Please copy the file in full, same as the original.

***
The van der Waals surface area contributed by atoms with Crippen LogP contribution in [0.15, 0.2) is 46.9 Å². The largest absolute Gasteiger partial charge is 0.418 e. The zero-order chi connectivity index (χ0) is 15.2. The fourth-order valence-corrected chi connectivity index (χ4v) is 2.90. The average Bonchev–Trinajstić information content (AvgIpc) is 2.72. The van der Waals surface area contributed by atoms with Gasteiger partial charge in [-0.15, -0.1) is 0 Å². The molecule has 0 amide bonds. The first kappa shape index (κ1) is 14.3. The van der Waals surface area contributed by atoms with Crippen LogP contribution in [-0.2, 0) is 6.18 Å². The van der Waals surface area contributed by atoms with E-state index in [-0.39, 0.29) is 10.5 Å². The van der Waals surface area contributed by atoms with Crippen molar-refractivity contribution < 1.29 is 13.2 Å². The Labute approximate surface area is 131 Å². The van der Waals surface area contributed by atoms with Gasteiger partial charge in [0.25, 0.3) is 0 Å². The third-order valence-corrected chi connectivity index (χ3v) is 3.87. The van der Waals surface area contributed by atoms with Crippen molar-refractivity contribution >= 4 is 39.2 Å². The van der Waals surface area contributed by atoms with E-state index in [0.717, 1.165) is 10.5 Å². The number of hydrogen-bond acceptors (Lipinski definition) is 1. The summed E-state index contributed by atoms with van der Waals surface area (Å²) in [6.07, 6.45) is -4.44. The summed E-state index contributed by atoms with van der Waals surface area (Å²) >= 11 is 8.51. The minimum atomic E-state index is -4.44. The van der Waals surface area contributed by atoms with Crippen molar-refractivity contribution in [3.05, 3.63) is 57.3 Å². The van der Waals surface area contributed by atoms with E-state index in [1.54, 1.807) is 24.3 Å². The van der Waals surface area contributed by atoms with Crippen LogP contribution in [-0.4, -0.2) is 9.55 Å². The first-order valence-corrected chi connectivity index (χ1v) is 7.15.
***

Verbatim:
The van der Waals surface area contributed by atoms with Crippen LogP contribution in [0.15, 0.2) is 46.9 Å². The largest absolute Gasteiger partial charge is 0.418 e. The zero-order chi connectivity index (χ0) is 15.2. The fourth-order valence-corrected chi connectivity index (χ4v) is 2.90. The average Bonchev–Trinajstić information content (AvgIpc) is 2.72. The van der Waals surface area contributed by atoms with Gasteiger partial charge in [-0.15, -0.1) is 0 Å². The molecule has 0 amide bonds. The first kappa shape index (κ1) is 14.3. The van der Waals surface area contributed by atoms with Crippen LogP contribution in [-0.2, 0) is 6.18 Å². The van der Waals surface area contributed by atoms with E-state index in [-0.39, 0.29) is 10.5 Å². The van der Waals surface area contributed by atoms with Crippen molar-refractivity contribution < 1.29 is 13.2 Å². The Labute approximate surface area is 131 Å². The van der Waals surface area contributed by atoms with Gasteiger partial charge in [0.25, 0.3) is 0 Å². The third-order valence-corrected chi connectivity index (χ3v) is 3.87. The van der Waals surface area contributed by atoms with Crippen molar-refractivity contribution >= 4 is 39.2 Å². The van der Waals surface area contributed by atoms with E-state index in [0.717, 1.165) is 10.5 Å². The number of hydrogen-bond acceptors (Lipinski definition) is 1. The summed E-state index contributed by atoms with van der Waals surface area (Å²) in [6.07, 6.45) is -4.44. The summed E-state index contributed by atoms with van der Waals surface area (Å²) >= 11 is 8.51. The minimum atomic E-state index is -4.44. The van der Waals surface area contributed by atoms with Crippen molar-refractivity contribution in [3.05, 3.63) is 57.3 Å². The van der Waals surface area contributed by atoms with E-state index in [1.54, 1.807) is 24.3 Å². The van der Waals surface area contributed by atoms with Crippen LogP contribution in [-0.4, -0.2) is 9.55 Å². The first-order valence-corrected chi connectivity index (χ1v) is 7.15.